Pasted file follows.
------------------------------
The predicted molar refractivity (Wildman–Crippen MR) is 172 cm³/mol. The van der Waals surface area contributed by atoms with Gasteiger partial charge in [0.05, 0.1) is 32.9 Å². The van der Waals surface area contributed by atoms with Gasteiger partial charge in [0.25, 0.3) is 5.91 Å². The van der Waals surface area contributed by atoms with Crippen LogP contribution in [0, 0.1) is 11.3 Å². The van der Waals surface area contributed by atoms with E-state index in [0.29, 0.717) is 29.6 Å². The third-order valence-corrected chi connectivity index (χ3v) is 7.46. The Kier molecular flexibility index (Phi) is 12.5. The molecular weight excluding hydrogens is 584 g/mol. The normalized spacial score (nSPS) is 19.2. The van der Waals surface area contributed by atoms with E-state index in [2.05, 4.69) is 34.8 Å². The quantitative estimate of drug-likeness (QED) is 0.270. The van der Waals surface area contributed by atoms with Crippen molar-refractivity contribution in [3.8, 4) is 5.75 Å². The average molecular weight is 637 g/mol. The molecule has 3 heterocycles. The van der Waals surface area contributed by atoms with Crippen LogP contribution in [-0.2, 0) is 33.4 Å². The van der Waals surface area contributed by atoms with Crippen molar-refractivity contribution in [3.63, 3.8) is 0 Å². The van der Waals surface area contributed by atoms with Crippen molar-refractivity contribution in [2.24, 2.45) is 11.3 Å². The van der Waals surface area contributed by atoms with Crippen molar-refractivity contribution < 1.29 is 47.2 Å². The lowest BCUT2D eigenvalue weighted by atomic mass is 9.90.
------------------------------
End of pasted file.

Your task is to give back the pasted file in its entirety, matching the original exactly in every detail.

The predicted molar refractivity (Wildman–Crippen MR) is 172 cm³/mol. The van der Waals surface area contributed by atoms with Gasteiger partial charge in [0.05, 0.1) is 32.9 Å². The van der Waals surface area contributed by atoms with Gasteiger partial charge in [0.25, 0.3) is 5.91 Å². The van der Waals surface area contributed by atoms with Crippen LogP contribution in [0, 0.1) is 11.3 Å². The van der Waals surface area contributed by atoms with E-state index in [0.29, 0.717) is 29.6 Å². The third-order valence-corrected chi connectivity index (χ3v) is 7.46. The Kier molecular flexibility index (Phi) is 12.5. The molecular weight excluding hydrogens is 584 g/mol. The normalized spacial score (nSPS) is 19.2. The van der Waals surface area contributed by atoms with E-state index in [2.05, 4.69) is 34.8 Å². The quantitative estimate of drug-likeness (QED) is 0.270. The van der Waals surface area contributed by atoms with Crippen molar-refractivity contribution in [3.8, 4) is 5.75 Å². The average molecular weight is 637 g/mol. The molecule has 3 heterocycles. The van der Waals surface area contributed by atoms with Crippen LogP contribution in [-0.2, 0) is 33.4 Å². The van der Waals surface area contributed by atoms with Crippen molar-refractivity contribution in [3.63, 3.8) is 0 Å². The van der Waals surface area contributed by atoms with Crippen molar-refractivity contribution in [2.24, 2.45) is 11.3 Å². The van der Waals surface area contributed by atoms with Crippen molar-refractivity contribution < 1.29 is 47.2 Å². The lowest BCUT2D eigenvalue weighted by atomic mass is 9.90.